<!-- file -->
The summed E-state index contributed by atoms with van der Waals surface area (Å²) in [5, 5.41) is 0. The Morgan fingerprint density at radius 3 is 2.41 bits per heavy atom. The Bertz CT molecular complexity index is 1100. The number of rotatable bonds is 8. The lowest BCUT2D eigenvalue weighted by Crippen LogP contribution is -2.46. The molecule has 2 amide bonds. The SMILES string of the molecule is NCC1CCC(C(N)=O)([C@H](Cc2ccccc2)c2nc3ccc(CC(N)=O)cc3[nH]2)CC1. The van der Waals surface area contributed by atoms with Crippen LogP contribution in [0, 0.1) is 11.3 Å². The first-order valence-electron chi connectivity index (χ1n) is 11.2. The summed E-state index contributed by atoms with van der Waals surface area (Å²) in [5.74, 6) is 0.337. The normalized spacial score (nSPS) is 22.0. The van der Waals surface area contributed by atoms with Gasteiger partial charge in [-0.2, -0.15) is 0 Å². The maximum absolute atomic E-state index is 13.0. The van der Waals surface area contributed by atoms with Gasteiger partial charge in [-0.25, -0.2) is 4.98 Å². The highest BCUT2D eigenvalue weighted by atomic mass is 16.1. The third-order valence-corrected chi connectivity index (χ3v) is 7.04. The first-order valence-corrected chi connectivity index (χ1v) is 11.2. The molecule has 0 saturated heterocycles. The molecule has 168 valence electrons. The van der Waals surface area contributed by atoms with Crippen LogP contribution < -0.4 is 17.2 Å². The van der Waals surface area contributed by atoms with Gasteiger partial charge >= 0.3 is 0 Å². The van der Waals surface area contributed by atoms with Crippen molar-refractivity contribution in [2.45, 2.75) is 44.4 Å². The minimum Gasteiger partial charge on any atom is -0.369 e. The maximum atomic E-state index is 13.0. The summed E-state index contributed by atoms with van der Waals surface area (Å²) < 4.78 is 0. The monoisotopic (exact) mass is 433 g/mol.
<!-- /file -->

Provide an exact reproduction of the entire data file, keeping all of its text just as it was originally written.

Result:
The summed E-state index contributed by atoms with van der Waals surface area (Å²) in [5, 5.41) is 0. The Morgan fingerprint density at radius 3 is 2.41 bits per heavy atom. The Bertz CT molecular complexity index is 1100. The number of rotatable bonds is 8. The lowest BCUT2D eigenvalue weighted by Crippen LogP contribution is -2.46. The molecule has 2 amide bonds. The SMILES string of the molecule is NCC1CCC(C(N)=O)([C@H](Cc2ccccc2)c2nc3ccc(CC(N)=O)cc3[nH]2)CC1. The van der Waals surface area contributed by atoms with Crippen LogP contribution in [0, 0.1) is 11.3 Å². The first-order valence-electron chi connectivity index (χ1n) is 11.2. The summed E-state index contributed by atoms with van der Waals surface area (Å²) in [5.74, 6) is 0.337. The normalized spacial score (nSPS) is 22.0. The van der Waals surface area contributed by atoms with Gasteiger partial charge in [-0.2, -0.15) is 0 Å². The maximum absolute atomic E-state index is 13.0. The van der Waals surface area contributed by atoms with Gasteiger partial charge in [-0.25, -0.2) is 4.98 Å². The highest BCUT2D eigenvalue weighted by atomic mass is 16.1. The third-order valence-corrected chi connectivity index (χ3v) is 7.04. The first-order valence-corrected chi connectivity index (χ1v) is 11.2. The molecule has 0 saturated heterocycles. The molecule has 168 valence electrons. The van der Waals surface area contributed by atoms with Crippen LogP contribution < -0.4 is 17.2 Å². The van der Waals surface area contributed by atoms with Gasteiger partial charge >= 0.3 is 0 Å². The van der Waals surface area contributed by atoms with Crippen molar-refractivity contribution in [2.45, 2.75) is 44.4 Å². The minimum Gasteiger partial charge on any atom is -0.369 e. The maximum atomic E-state index is 13.0. The summed E-state index contributed by atoms with van der Waals surface area (Å²) < 4.78 is 0. The monoisotopic (exact) mass is 433 g/mol.